Dark, angry clouds moved across the pale blue sky, their bellies full to near bursting. Thunder shook out a warning, rattling the windows of the ramshackle motel where she sat on a dirty comforter. Lightening streaked, illuminating the angry clouds. Winds gusted, picking up sediment and little pieces of trash, and then dumping its treasure in favor of something gaudier.
A woman’s skirt blew up over her head and the tourists click-clicking with their cheap Kodak disposables stopped and starred.
Death stopped short and tilted his head up toward the angry sky. Be still, he commanded. But the sky neither responded nor reacted. The angry clouds continued their sweep, painting the pale blue an eerie black.
Death was dressed to the nines on this evening in a Jones New York black suit jacket with four gold buttons about the cuffs and pleated slacks lined to the knees.
Inside the lined pockets of Death’s jacket, the coffer, no bigger now than a quarter, hummed.
He paused at the corner of 7th street and Figueroa Ave. in downtown Los Angeles and turned left. Women smiled. He did not smile back.
Inside the Olympic Hotel, the girl called Barbie sat on a filthy comforter and watched a Betty Boop clock as it swayed unsteadily on a thumb tack above the door.
The air inside the room was cloying, a choking mix of mist and mildew and piss, smells that could not be scrubbed from the threadbare carpet.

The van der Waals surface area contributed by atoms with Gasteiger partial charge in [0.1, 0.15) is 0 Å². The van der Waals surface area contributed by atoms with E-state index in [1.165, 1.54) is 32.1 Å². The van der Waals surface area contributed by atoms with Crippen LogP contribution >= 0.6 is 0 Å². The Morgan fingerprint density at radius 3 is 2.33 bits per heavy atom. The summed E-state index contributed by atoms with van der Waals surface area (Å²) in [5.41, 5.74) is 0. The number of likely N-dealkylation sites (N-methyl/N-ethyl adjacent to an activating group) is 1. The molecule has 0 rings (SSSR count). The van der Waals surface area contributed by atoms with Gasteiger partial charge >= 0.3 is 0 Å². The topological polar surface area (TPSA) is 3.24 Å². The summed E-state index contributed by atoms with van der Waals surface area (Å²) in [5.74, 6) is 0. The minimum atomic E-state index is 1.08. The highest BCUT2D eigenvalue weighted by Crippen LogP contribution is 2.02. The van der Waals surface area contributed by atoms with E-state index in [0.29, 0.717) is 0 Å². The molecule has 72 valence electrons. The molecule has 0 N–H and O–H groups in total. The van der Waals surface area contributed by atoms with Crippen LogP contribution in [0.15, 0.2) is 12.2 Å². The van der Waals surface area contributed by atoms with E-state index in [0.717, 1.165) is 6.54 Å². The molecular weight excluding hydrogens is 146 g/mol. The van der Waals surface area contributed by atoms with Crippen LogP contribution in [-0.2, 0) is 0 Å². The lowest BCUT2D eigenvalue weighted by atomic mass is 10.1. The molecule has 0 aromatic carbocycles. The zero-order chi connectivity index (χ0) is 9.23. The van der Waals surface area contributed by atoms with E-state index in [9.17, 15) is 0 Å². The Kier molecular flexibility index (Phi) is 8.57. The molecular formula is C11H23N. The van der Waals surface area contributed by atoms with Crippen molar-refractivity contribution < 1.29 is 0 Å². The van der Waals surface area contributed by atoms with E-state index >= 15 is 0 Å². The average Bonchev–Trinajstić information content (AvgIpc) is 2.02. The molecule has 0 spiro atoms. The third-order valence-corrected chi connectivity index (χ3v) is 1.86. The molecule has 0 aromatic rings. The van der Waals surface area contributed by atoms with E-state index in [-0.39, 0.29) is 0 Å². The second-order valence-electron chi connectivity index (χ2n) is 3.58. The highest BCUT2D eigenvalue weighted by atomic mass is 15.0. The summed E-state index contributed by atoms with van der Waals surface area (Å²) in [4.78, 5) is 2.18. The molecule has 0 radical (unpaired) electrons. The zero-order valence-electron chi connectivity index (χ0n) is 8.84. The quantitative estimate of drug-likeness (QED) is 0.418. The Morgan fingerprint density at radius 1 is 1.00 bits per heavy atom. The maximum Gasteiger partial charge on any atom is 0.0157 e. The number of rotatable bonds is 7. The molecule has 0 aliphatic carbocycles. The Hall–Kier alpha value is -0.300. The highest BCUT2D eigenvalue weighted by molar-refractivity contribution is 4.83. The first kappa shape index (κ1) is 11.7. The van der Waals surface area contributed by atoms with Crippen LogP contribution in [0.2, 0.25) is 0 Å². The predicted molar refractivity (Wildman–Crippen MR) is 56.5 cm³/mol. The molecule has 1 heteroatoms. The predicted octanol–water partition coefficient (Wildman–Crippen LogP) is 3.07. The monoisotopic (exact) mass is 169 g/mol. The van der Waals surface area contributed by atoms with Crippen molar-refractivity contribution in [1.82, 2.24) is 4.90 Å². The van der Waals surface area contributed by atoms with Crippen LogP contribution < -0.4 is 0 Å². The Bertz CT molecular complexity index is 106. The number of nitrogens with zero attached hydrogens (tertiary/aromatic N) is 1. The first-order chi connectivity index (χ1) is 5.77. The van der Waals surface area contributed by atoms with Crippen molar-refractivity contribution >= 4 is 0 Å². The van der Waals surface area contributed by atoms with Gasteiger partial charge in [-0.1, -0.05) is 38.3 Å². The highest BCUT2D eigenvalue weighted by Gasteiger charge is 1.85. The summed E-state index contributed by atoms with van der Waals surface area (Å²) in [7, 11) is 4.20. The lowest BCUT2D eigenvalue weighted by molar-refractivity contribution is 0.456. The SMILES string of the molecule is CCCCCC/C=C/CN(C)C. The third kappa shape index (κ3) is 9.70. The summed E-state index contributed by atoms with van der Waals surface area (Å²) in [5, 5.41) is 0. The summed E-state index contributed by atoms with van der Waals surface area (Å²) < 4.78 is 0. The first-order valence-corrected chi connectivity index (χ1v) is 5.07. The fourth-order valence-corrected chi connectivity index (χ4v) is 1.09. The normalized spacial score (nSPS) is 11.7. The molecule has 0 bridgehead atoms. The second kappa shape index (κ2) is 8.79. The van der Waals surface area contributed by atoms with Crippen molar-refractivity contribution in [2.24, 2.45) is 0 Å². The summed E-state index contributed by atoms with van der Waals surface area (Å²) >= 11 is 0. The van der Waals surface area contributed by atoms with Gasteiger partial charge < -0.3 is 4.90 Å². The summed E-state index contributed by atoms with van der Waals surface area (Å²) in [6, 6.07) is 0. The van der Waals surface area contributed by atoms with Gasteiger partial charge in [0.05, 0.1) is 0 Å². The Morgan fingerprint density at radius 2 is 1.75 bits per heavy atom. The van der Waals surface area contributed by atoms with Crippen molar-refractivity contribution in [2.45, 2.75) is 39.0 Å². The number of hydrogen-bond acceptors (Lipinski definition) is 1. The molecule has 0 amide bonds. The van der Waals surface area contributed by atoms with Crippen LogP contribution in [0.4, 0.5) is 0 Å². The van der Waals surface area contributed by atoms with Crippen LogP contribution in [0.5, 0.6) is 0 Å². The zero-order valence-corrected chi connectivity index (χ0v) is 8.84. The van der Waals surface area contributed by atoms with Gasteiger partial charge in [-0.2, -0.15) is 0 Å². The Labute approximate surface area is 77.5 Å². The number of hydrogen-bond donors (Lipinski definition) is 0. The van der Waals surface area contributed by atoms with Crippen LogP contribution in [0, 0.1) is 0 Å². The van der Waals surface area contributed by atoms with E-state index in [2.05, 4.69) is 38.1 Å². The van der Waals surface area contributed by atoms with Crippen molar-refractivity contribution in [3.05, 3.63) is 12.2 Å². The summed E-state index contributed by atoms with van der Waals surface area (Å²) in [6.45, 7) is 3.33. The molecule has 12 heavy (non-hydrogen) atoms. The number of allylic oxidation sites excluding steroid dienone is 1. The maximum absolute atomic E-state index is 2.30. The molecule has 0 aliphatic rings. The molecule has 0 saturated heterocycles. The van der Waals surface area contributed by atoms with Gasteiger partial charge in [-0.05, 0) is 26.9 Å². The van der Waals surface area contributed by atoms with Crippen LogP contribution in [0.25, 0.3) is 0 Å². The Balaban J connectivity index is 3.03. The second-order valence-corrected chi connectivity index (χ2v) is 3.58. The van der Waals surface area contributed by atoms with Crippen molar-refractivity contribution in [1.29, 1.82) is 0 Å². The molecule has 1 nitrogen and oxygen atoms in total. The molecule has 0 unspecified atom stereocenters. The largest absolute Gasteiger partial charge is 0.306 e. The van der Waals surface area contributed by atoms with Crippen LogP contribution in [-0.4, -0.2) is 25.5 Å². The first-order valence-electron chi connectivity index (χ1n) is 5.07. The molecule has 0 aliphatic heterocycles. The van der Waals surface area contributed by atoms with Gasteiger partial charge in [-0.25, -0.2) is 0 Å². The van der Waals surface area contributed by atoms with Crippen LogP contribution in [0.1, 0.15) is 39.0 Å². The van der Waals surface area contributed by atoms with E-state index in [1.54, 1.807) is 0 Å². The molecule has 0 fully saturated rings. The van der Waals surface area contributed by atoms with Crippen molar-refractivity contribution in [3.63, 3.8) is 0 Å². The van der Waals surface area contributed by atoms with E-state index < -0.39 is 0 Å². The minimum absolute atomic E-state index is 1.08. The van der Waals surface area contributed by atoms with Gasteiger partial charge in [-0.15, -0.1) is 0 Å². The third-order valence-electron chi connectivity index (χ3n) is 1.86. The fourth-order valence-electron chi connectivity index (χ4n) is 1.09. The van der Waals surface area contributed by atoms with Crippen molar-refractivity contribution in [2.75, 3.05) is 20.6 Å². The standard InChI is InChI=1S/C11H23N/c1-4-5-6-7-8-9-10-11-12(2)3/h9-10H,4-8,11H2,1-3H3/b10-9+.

To this smell, Barbie was oblivious.
Once she had been a pretty girl, bright with a promising future. A lawyer, doctor, perhaps a movie star. She’d had friends, family, people who cared. But once had been a long time ago, so long ago that she couldn’t remember the days when her life had been free of pain.
Now she was no more important that the men who lay on top of her, the drug dealers and bored husbands, and grunted until they found release.
Still watching the clock, she stuck a cigarette between her blackened lips and flicked the wheel on a penis shaped lighter. When the paper caught, she tossed the penis on top of a stack of magazines on a rickety old table near the bed.
She watched the clock and she waited. One day that damn thing was going to fall.
Death peered into a storefront window. By moral standards, he was not an ugly man. He possessed all the characteristics he had been told made the girls swoon, height, build, and eye color. He was just over six feet though had never bothered with measurements, with a slight yet noticeable athletic build, icy blue eyes and a thick crop of brown hair.
He stepped back from the glass and it shattered. Jagged shards of it collected at his feet.
Through the gaping hole, a bug eyed man with a distended belly, stood as if he was rooted to the floor. The apron tied around his thick neck was caked with grease. His knuckles had grown white around the handle of the broom that he had been sweeping the floor with.
Boo, Death said.
The man’s legs abandoned him at that moment and he dropped as if he weighed nothing more than a sack of feathers. The broom handle snapped under his weight.
Death moved on.